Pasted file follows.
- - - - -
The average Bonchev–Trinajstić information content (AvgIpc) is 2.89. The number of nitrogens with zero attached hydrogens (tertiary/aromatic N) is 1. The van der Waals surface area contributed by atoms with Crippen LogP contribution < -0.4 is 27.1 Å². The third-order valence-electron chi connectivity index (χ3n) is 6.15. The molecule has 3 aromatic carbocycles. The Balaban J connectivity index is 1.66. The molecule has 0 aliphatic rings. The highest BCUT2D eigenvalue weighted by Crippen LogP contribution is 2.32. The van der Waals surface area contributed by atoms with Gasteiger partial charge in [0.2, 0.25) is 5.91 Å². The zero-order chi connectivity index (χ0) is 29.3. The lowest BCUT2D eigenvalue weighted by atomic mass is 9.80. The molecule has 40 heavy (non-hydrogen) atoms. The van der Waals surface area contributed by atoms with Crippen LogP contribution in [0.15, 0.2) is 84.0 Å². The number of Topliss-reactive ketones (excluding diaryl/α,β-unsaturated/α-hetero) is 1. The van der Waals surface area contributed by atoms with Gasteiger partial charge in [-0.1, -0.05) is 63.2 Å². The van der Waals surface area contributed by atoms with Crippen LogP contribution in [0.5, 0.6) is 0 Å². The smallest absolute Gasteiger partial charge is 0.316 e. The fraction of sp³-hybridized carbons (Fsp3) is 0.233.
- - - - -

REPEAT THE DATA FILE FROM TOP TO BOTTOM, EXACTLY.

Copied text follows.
The average Bonchev–Trinajstić information content (AvgIpc) is 2.89. The number of nitrogens with zero attached hydrogens (tertiary/aromatic N) is 1. The van der Waals surface area contributed by atoms with Crippen LogP contribution < -0.4 is 27.1 Å². The third-order valence-electron chi connectivity index (χ3n) is 6.15. The molecule has 3 aromatic carbocycles. The Balaban J connectivity index is 1.66. The molecule has 0 aliphatic rings. The highest BCUT2D eigenvalue weighted by Crippen LogP contribution is 2.32. The van der Waals surface area contributed by atoms with Gasteiger partial charge in [0.2, 0.25) is 5.91 Å². The zero-order chi connectivity index (χ0) is 29.3. The lowest BCUT2D eigenvalue weighted by atomic mass is 9.80. The molecule has 40 heavy (non-hydrogen) atoms. The van der Waals surface area contributed by atoms with Crippen LogP contribution in [0.15, 0.2) is 84.0 Å². The number of Topliss-reactive ketones (excluding diaryl/α,β-unsaturated/α-hetero) is 1. The van der Waals surface area contributed by atoms with Gasteiger partial charge in [-0.1, -0.05) is 63.2 Å². The van der Waals surface area contributed by atoms with Crippen LogP contribution in [0.5, 0.6) is 0 Å². The smallest absolute Gasteiger partial charge is 0.316 e. The fraction of sp³-hybridized carbons (Fsp3) is 0.233.